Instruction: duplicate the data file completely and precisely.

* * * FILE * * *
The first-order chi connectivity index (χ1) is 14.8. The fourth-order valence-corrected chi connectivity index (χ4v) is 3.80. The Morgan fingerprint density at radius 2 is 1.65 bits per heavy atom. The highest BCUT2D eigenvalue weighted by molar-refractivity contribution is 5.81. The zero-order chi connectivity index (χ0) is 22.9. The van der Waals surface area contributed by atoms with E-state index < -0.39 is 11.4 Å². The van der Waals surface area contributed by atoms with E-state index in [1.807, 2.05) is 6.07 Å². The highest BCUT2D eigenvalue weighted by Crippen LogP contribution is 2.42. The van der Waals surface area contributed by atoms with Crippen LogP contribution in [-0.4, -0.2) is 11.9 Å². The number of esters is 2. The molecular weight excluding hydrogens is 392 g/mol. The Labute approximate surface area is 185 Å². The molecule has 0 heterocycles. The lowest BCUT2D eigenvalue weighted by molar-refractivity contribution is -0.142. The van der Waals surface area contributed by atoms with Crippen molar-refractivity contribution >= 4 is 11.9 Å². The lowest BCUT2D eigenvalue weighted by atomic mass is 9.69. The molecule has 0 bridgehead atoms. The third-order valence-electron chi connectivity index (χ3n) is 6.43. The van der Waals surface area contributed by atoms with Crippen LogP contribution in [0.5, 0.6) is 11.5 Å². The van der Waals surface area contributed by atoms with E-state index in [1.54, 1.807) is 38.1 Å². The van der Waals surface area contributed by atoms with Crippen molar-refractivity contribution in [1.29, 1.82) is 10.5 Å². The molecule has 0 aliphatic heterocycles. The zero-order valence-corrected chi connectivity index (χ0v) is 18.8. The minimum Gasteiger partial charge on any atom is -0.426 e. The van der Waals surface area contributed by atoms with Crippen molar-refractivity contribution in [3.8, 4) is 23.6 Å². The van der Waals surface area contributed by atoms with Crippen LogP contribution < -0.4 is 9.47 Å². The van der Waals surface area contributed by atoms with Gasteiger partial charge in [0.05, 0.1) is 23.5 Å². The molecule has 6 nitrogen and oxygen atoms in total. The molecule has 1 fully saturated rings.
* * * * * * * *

The first-order chi connectivity index (χ1) is 14.8. The fourth-order valence-corrected chi connectivity index (χ4v) is 3.80. The Morgan fingerprint density at radius 2 is 1.65 bits per heavy atom. The highest BCUT2D eigenvalue weighted by molar-refractivity contribution is 5.81. The zero-order chi connectivity index (χ0) is 22.9. The van der Waals surface area contributed by atoms with E-state index < -0.39 is 11.4 Å². The van der Waals surface area contributed by atoms with E-state index in [1.807, 2.05) is 6.07 Å². The highest BCUT2D eigenvalue weighted by Crippen LogP contribution is 2.42. The van der Waals surface area contributed by atoms with Crippen LogP contribution in [-0.4, -0.2) is 11.9 Å². The number of esters is 2. The molecular weight excluding hydrogens is 392 g/mol. The Labute approximate surface area is 185 Å². The molecule has 0 heterocycles. The lowest BCUT2D eigenvalue weighted by molar-refractivity contribution is -0.142. The van der Waals surface area contributed by atoms with Crippen molar-refractivity contribution >= 4 is 11.9 Å². The lowest BCUT2D eigenvalue weighted by atomic mass is 9.69. The molecule has 0 bridgehead atoms. The third-order valence-electron chi connectivity index (χ3n) is 6.43. The van der Waals surface area contributed by atoms with Crippen LogP contribution in [0.5, 0.6) is 11.5 Å². The van der Waals surface area contributed by atoms with E-state index in [1.54, 1.807) is 38.1 Å². The van der Waals surface area contributed by atoms with Crippen molar-refractivity contribution in [1.29, 1.82) is 10.5 Å². The molecule has 0 aliphatic heterocycles. The zero-order valence-corrected chi connectivity index (χ0v) is 18.8. The minimum Gasteiger partial charge on any atom is -0.426 e. The van der Waals surface area contributed by atoms with Crippen molar-refractivity contribution in [3.8, 4) is 23.6 Å². The van der Waals surface area contributed by atoms with Crippen LogP contribution < -0.4 is 9.47 Å². The van der Waals surface area contributed by atoms with Gasteiger partial charge in [0.05, 0.1) is 23.5 Å². The molecule has 6 nitrogen and oxygen atoms in total. The molecule has 1 fully saturated rings.